Knowledge, attitudes and practices related to avian influenza among poultry workers in Nepal: a cross sectional study
1 Unit of Health Promotion, Institute of Public Health, University of Southern Denmark, Esbjerg, Denmark
2 School of Public Health, Curtin University, Bentley, Western Australia, Australia
3 Nepal Family Health Program, Kathmandu, Nepal
BMC Infectious Diseases 2012, 12:76 doi:10.1186/1471-2334-12-76Published: 30 March 2012
Avian influenza is a considerable threat to global public health. Prevention and control depend on awareness and protective behaviours of the general population as well as high risk-groups. This study aims to explore the knowledge, attitudes and practices related to avian influenza among poultry workers in Nepal.
The study was based on a cross-sectional study design, using a structured questionnaire administered in face-to-face interviews with 96 poultry workers age 15 and above from the Rupandehi district in Nepal.
The majority of respondents were male (80%), mean age was 35 (SD = 11.6). Nearly everybody was aware that AI cases had been detected in Nepal and that poultry workers were at risk for infection. The major sources of AI information were radio, TV and newspapers. Knowledge about preventive measures was high with regard to some behaviours (hand washing), but medium to low with regard to others (using cleaning and disinfecting procedures or protective clothing). Poultry workers who got their information from TV and newspapers and those who were more afraid of contracting AI had higher knowledge than those who did not. Being employed as compared to being an owner of a poultry farm as well as having a high level of knowledge was associated with practising more preventive behaviours. While on one hand many specific government control measures found a high degree of acceptance, a majority of study participants also thought that government control and compensation measures as a whole were insufficient.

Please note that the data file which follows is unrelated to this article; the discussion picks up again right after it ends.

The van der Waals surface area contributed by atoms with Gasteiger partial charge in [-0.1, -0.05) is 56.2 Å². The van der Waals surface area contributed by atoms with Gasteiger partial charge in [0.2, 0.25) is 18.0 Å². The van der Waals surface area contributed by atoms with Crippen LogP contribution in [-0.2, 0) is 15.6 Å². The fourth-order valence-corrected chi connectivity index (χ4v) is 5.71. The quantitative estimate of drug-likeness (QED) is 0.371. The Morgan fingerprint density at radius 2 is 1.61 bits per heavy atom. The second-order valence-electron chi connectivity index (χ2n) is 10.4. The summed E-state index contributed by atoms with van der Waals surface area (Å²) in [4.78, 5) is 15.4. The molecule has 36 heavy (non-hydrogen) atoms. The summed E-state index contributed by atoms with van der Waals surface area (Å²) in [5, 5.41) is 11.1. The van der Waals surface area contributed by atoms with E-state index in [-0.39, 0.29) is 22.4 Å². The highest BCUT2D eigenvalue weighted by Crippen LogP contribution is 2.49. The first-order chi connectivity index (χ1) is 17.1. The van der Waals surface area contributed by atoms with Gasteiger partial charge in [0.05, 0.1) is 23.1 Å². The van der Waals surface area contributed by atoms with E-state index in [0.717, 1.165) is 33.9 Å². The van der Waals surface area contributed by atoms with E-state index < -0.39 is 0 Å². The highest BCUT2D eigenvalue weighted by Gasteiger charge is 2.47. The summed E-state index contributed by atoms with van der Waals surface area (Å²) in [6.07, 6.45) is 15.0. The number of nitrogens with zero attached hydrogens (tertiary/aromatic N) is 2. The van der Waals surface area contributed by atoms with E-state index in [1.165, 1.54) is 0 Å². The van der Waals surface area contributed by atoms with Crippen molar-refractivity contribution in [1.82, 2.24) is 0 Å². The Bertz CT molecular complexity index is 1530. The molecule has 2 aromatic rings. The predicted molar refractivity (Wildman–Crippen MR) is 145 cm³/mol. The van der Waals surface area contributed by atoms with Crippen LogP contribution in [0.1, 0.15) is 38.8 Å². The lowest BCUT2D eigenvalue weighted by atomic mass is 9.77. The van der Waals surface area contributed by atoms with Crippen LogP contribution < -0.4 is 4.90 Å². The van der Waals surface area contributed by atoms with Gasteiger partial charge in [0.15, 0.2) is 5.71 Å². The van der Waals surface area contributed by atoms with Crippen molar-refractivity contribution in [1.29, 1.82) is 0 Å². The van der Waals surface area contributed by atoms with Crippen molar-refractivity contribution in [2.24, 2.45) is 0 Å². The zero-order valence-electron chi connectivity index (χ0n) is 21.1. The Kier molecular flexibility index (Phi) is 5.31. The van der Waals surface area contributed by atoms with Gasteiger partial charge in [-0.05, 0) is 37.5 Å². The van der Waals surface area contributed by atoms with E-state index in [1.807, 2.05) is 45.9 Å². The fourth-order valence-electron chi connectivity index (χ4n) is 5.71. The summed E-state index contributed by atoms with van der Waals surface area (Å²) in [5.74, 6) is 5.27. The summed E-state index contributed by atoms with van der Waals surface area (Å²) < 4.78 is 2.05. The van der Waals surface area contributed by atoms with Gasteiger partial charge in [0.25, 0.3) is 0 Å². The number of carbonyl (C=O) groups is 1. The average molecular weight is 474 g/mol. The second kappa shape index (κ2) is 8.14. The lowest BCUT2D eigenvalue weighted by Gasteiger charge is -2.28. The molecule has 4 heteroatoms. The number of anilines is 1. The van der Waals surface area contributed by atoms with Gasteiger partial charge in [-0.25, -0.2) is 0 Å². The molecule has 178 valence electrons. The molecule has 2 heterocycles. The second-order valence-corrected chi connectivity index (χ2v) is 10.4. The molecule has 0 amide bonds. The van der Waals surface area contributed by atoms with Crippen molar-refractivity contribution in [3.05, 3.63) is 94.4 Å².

The study provides information about knowledge and practices regarding avian influenza among poultry workers in Nepal. It highlights the importance of targeting lack of knowledge as well as structural-material barriers to successfully build preparedness for a major outbreak situation.